This is a much grislier fate than befalls the typical Tennessee Williams character; The New York Public Library Literature Companion says of the one-act play on which the film is based, "Even for Williams, the play is unusually bleak." Critics have suggested that according to the moral code of the 1950s, gay men were "monsters" who, like Frankenstein's monster, were to be dealt with by chasing them down with pitchforks and torches. If Mrs. Venable, in some aspects, represented Williams' mother, he may have identified with the refined, shy, sensitive poet Sebastian, and he may have felt he was being cruelly punished by society for being gay. Even if Williams identified with Sebastian, though, the film paints the character in a negative light. 

Katherine Hepburn's character, Mrs. Venable, is truly a villain, willing to destroy her young niece in defense of her dead son's reputation and to avoid facing the truth. 

Sebastian is disturbing. Mrs. Venable is disturbing. The relationship between Dr. Cukrowitz and Catherine - following the tried-and-true Hollywood trope that the hero must always get the girl at the end of the picture - is also disturbing. Dear Gore Vidal in gay heaven, this is such an inappropriate story onto which to tack a love story.  Yes, Elizabeth Taylor and Montgomery Clift were BFFs, but turning Catherine - who told the doctor about an experience of being sexually assaulted before she told him about her traumatic experience of witnessing Sebastian's death, and had also recently attempted suicide - into a romantic heroine is just bizarre.  She's far too vulnerable to be able to have an equal relationship (other than a professional relationship, that is) with her doctor, and he has totally forgotten his Hippocratic oath.



I'm not the only one disturbed by this fascinating, well-acted but problematic and strange melodrama. For further reading:

Monday, August 13, 2012

On Mondays We Wear Pink

On Mondays I hook up with Pinning! at A Night Owl Blog/Baxtron{Life}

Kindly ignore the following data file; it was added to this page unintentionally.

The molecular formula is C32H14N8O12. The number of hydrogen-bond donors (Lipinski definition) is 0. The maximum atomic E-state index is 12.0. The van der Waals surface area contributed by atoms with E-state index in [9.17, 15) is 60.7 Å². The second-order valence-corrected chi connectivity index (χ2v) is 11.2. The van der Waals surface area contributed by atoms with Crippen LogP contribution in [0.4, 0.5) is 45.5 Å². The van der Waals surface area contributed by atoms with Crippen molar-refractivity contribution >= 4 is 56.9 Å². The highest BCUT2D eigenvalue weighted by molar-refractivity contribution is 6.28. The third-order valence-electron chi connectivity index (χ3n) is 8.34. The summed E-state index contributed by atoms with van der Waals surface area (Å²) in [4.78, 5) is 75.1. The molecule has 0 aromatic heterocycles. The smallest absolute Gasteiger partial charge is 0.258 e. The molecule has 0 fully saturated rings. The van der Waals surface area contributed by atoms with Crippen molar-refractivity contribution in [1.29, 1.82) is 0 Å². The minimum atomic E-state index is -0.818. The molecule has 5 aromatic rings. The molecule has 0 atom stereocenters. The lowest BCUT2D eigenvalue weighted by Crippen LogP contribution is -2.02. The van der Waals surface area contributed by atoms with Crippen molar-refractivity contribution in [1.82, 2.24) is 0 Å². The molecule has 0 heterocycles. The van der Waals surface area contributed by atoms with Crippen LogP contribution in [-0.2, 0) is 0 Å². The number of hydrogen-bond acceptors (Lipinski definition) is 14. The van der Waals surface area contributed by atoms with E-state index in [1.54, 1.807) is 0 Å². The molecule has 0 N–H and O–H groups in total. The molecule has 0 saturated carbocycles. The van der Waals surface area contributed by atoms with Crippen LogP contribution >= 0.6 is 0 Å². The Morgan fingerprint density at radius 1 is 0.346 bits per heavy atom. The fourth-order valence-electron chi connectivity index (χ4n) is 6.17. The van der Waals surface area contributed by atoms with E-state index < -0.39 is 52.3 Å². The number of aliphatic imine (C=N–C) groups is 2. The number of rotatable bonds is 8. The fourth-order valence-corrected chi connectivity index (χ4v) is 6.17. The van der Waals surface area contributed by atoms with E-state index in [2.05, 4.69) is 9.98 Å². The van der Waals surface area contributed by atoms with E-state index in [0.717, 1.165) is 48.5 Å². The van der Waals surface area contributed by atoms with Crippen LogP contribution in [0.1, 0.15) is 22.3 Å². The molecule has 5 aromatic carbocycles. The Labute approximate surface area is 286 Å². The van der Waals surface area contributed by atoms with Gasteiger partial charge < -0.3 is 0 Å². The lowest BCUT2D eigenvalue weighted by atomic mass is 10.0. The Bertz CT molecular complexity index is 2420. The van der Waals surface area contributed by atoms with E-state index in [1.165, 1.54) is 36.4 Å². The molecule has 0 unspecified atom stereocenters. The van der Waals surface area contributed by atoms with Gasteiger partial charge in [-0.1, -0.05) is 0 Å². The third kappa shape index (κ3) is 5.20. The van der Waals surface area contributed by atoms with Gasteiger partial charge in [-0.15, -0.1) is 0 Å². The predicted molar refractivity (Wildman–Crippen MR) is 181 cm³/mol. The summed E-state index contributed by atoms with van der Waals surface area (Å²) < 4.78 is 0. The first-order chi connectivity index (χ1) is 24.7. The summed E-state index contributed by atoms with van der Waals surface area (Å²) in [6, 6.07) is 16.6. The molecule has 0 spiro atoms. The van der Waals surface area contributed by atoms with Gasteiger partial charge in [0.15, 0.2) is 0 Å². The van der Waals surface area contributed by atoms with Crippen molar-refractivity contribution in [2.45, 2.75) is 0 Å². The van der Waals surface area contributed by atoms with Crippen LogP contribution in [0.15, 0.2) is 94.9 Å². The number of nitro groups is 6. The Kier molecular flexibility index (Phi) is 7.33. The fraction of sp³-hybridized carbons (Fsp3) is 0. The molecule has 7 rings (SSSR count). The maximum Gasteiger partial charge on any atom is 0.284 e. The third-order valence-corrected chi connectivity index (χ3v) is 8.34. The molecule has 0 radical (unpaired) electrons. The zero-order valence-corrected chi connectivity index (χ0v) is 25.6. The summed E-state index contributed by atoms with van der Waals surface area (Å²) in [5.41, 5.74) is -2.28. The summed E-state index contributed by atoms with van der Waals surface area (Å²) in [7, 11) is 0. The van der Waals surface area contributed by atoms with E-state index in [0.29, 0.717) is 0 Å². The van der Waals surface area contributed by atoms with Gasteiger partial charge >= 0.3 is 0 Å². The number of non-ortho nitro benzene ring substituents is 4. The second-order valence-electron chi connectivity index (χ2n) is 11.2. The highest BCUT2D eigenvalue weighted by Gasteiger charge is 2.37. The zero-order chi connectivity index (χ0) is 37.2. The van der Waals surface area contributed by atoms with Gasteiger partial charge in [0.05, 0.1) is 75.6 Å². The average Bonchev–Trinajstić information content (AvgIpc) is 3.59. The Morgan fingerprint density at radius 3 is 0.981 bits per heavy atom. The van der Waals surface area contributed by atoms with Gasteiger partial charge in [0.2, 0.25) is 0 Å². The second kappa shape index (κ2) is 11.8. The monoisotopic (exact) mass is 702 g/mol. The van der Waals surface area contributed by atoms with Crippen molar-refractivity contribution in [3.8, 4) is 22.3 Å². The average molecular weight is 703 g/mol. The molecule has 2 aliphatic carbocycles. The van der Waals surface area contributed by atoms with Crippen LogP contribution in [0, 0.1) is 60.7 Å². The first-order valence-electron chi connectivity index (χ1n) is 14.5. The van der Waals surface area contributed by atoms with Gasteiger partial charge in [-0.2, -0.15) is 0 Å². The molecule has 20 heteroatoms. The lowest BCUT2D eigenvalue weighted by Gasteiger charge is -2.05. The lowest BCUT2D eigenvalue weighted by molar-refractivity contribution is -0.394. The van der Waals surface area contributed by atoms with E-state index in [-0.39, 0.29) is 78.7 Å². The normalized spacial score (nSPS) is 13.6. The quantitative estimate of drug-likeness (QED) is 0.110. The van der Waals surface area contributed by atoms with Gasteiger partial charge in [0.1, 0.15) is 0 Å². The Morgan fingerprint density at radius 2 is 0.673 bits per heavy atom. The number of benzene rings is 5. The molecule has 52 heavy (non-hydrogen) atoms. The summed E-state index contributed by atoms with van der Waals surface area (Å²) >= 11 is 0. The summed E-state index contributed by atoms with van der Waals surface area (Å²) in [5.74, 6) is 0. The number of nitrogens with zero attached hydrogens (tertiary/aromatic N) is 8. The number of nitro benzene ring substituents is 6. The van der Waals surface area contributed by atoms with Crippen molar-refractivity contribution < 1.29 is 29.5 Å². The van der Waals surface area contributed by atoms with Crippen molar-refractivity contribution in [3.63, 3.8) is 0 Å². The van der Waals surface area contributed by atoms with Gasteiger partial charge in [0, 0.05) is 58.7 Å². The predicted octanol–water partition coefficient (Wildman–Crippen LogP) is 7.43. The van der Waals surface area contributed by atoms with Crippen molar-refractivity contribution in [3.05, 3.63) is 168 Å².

On Wednesday, it's Oh, How Pinteresting! at The Vintage Apple. 
This week's theme is the color pink. Enjoy!

Continuing with last week's Marilyn Monroe theme, here she is in pink. 


Pink is a staple of the burlesque wardrobe, and it makes for an eye-catching book cover. 


This is not the late Dr. Sally Ride.


Christian Bale looks pretty in pink.


I like to call this pin "Nicki Minaj does surprisingly well in Professor McGonagall's Transfigurations class."


Before Nicki Minaj and her Barbies, there was Jem and The Holograms. You may remember this cartoon if you were an '80s kid. 


If I had an iPhone, this would be its case. 


In the olden days, this would have been my typewriter.


This should be my bathtub.


This should be the cup I drink tea from when I reread Hooker Please ~ Prostitutes in Literature


It should go with this neon pink place setting.


'Nuff said.


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Sunday, August 12, 2012

SOC Sunday~Beginnings: The Beginning of Tit Elingtin and Me

It's Stream of Consciousness Sunday, and I'm hooking up with Jana's Thinking Place for a 5-minute free write on the topic of beginnings.

Since I recently celebrated my 10th wedding anniversary with my hubby, co-author and editor Tit Elingtin, I'll share the story of how we met and got engaged. We met on February 27th, 2000, when I was working as the hostess in a restaurant. He came in on a Sunday to sit at the bar, drink a beer and read his mail - he lived in a nearby town, but still received mail at a P.O. box in my city. He came up to the hostess stand, flipped over one of the restaurant's business cards and said, "You're a cute one. Write your phone number down for me." So I did. He left, then came back in and asked me how old I was. I guess I looked younger when I was 22.

We went on our first date that same night, to the movies. There, we had our first kiss.